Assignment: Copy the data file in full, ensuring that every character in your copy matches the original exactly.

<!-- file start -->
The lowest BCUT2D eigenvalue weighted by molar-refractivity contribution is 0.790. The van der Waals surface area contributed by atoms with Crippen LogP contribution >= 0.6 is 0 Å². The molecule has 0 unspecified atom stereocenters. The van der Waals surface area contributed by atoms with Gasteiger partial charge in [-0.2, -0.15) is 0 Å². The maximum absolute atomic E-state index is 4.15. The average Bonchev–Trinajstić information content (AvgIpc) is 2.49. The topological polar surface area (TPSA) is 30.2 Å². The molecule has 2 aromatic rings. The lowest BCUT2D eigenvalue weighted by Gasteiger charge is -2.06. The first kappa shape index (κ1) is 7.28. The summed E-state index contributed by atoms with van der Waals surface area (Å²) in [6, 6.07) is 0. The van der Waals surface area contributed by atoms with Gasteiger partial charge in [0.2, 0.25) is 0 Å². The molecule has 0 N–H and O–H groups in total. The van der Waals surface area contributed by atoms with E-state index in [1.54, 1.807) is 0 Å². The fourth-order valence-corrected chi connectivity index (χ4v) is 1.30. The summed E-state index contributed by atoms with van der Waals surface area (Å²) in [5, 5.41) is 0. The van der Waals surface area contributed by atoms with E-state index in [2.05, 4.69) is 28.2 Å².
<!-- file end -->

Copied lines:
The lowest BCUT2D eigenvalue weighted by molar-refractivity contribution is 0.790. The van der Waals surface area contributed by atoms with Crippen LogP contribution >= 0.6 is 0 Å². The molecule has 0 unspecified atom stereocenters. The van der Waals surface area contributed by atoms with Gasteiger partial charge in [-0.2, -0.15) is 0 Å². The maximum absolute atomic E-state index is 4.15. The average Bonchev–Trinajstić information content (AvgIpc) is 2.49. The topological polar surface area (TPSA) is 30.2 Å². The molecule has 2 aromatic rings. The lowest BCUT2D eigenvalue weighted by Gasteiger charge is -2.06. The first kappa shape index (κ1) is 7.28. The summed E-state index contributed by atoms with van der Waals surface area (Å²) in [6, 6.07) is 0. The van der Waals surface area contributed by atoms with Gasteiger partial charge in [0.2, 0.25) is 0 Å². The molecule has 0 N–H and O–H groups in total. The van der Waals surface area contributed by atoms with E-state index in [1.54, 1.807) is 0 Å². The fourth-order valence-corrected chi connectivity index (χ4v) is 1.30. The summed E-state index contributed by atoms with van der Waals surface area (Å²) in [5, 5.41) is 0. The van der Waals surface area contributed by atoms with E-state index in [2.05, 4.69) is 28.2 Å².